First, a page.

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Gene Used In Brain Development Can Cause Childhood Brain Cancers

Date:
February 7, 2005
Source:
American Association For Cancer Research
Summary:
A gene that's normally silenced after contributing to brain development was found to be expressed in cells from medulloblastoma, the most common form of pediatric brain malignancy in children, scientists report in an article published in the February 1 issue of the journal Cancer Research.

PHILADELPHIA -- A gene that's normally silenced after contributing to brain development was found to be expressed in cells from medulloblastoma, the most common form of pediatric brain malignancy in children, scientists report in an article published in the February 1 issue of the journal Cancer Research.

In their study, the scientists discovered that multiple extra copies of the gene, called OTX2, had been switched back on among tumor cells removed from patients with medulloblastoma brain tumors. In the United States, medulloblastoma accounts for approximately 30 percent of all pediatric brain tumors.

Further, the scientists discovered that a potent derivative of Vitamin A, known as all trans-retinoic acid or ATRA, suppressed growth and induced cell death among the OTX2-laden tumor cells. More than half of medulloblastomas grown in the laboratory responded to ATRA treatment.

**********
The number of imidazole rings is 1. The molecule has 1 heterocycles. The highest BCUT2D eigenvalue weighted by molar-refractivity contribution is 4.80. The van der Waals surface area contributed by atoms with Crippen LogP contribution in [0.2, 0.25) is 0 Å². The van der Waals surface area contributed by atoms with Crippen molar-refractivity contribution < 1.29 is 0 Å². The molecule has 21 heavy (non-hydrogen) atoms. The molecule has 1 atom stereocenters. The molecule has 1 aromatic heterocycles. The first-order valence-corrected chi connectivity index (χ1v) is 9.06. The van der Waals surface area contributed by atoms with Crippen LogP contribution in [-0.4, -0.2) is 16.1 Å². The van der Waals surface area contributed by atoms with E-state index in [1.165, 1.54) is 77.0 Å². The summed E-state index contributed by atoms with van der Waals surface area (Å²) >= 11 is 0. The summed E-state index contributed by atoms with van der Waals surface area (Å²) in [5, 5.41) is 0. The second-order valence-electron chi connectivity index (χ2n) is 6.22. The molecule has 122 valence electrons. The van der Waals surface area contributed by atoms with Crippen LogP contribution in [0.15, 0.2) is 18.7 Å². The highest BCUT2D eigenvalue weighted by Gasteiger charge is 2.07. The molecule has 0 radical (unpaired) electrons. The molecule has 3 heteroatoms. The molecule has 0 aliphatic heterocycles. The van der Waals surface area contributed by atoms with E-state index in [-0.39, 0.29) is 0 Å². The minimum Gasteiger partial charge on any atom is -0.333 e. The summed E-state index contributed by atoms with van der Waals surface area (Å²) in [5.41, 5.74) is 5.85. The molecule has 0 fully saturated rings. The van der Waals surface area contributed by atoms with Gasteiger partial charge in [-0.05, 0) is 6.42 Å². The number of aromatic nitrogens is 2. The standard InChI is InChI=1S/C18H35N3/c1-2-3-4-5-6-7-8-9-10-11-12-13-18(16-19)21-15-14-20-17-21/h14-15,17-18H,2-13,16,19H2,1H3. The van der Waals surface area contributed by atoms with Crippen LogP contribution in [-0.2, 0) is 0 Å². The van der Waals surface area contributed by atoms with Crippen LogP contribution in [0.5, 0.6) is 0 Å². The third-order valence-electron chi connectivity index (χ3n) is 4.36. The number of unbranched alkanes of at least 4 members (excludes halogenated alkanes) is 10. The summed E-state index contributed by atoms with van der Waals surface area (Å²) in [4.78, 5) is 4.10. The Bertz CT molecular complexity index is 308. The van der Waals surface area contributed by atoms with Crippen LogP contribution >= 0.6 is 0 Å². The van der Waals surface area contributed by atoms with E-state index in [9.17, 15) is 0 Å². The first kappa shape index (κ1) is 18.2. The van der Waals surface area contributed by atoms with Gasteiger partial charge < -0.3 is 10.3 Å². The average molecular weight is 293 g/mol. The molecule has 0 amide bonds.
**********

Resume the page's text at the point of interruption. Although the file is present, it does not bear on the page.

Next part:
"The response that ATRA imposes upon these medulloblastoma brain tumor cell lines suggests that this type of tumor may respond favorably to ATRA-based therapy," said Hai Yan, M.D., Ph.D., the principle investigator of the study at the Brain Tumor Center at the Duke University Medical Center.

"ATRA is already clinically approved for the treatment of acute promyelocytic leukemia. These studies lay the conceptual and practical framework for clinical trials using ATRA in the treatment of a commonly lethal pediatric disease."

Yan said that the OTX2 gene normally contributes to development and growth of certain areas of the brain, such as the cerebellum, but the gene is generally turned off and no longer used after birth.

Using a novel technique that involves snipping apart the entire DNA content in the chromosomes of medulloblastoma cells and then analyzing the quantity of each, Yan and his colleagues detected an abnormally amplified segment among the tumor cells on chromosome 14.

"There was a striking amplification of genetic coding representing a 28-fold increase in base pairs of DNA in that specific region of chromosome 14," Yan said. The researchers identified OTX2 as the only gene contained within the amplified region of the chromosome.

The scientists also determined that 60-70 percent of the medulloblastoma cells were churning out large numbers of messenger RNA specific for OTX2, compared to normal cells which generally show no activity for this gene.

This latter finding suggested another approach, RNA interference, to blocking OTX2 activity. Discovered in the late 90's, RNA interference or RNAi refers to the introduction of double-stranded RNA (dsRNA) into a cell, where it induces the degradation of complementary messenger RNA, thereby suppressing the gene expression.